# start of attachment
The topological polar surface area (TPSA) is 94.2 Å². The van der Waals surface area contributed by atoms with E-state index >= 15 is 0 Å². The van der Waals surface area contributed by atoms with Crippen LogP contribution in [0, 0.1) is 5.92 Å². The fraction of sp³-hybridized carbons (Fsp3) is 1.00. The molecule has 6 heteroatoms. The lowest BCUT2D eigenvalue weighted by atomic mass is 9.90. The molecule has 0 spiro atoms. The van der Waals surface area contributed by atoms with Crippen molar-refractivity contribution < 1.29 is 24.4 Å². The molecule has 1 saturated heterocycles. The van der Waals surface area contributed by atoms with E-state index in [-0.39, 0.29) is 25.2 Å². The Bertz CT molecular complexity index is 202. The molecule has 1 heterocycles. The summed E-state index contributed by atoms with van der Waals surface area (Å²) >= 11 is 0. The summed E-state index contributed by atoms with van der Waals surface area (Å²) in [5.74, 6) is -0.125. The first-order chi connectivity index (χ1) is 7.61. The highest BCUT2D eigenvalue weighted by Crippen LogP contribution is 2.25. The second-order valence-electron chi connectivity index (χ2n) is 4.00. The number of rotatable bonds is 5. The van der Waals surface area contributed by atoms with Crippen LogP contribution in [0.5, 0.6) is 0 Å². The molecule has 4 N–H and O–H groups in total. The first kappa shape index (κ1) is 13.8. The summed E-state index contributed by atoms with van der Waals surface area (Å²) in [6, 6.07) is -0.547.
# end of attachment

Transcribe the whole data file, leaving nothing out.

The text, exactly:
The topological polar surface area (TPSA) is 94.2 Å². The van der Waals surface area contributed by atoms with E-state index >= 15 is 0 Å². The van der Waals surface area contributed by atoms with Crippen LogP contribution in [0, 0.1) is 5.92 Å². The fraction of sp³-hybridized carbons (Fsp3) is 1.00. The molecule has 6 heteroatoms. The lowest BCUT2D eigenvalue weighted by atomic mass is 9.90. The molecule has 0 spiro atoms. The van der Waals surface area contributed by atoms with Crippen molar-refractivity contribution < 1.29 is 24.4 Å². The molecule has 1 saturated heterocycles. The van der Waals surface area contributed by atoms with E-state index in [-0.39, 0.29) is 25.2 Å². The Bertz CT molecular complexity index is 202. The molecule has 1 heterocycles. The summed E-state index contributed by atoms with van der Waals surface area (Å²) >= 11 is 0. The summed E-state index contributed by atoms with van der Waals surface area (Å²) in [5.74, 6) is -0.125. The first-order chi connectivity index (χ1) is 7.61. The highest BCUT2D eigenvalue weighted by Crippen LogP contribution is 2.25. The second-order valence-electron chi connectivity index (χ2n) is 4.00. The number of rotatable bonds is 5. The van der Waals surface area contributed by atoms with Crippen LogP contribution in [0.5, 0.6) is 0 Å². The molecule has 4 N–H and O–H groups in total. The first kappa shape index (κ1) is 13.8. The summed E-state index contributed by atoms with van der Waals surface area (Å²) in [6, 6.07) is -0.547.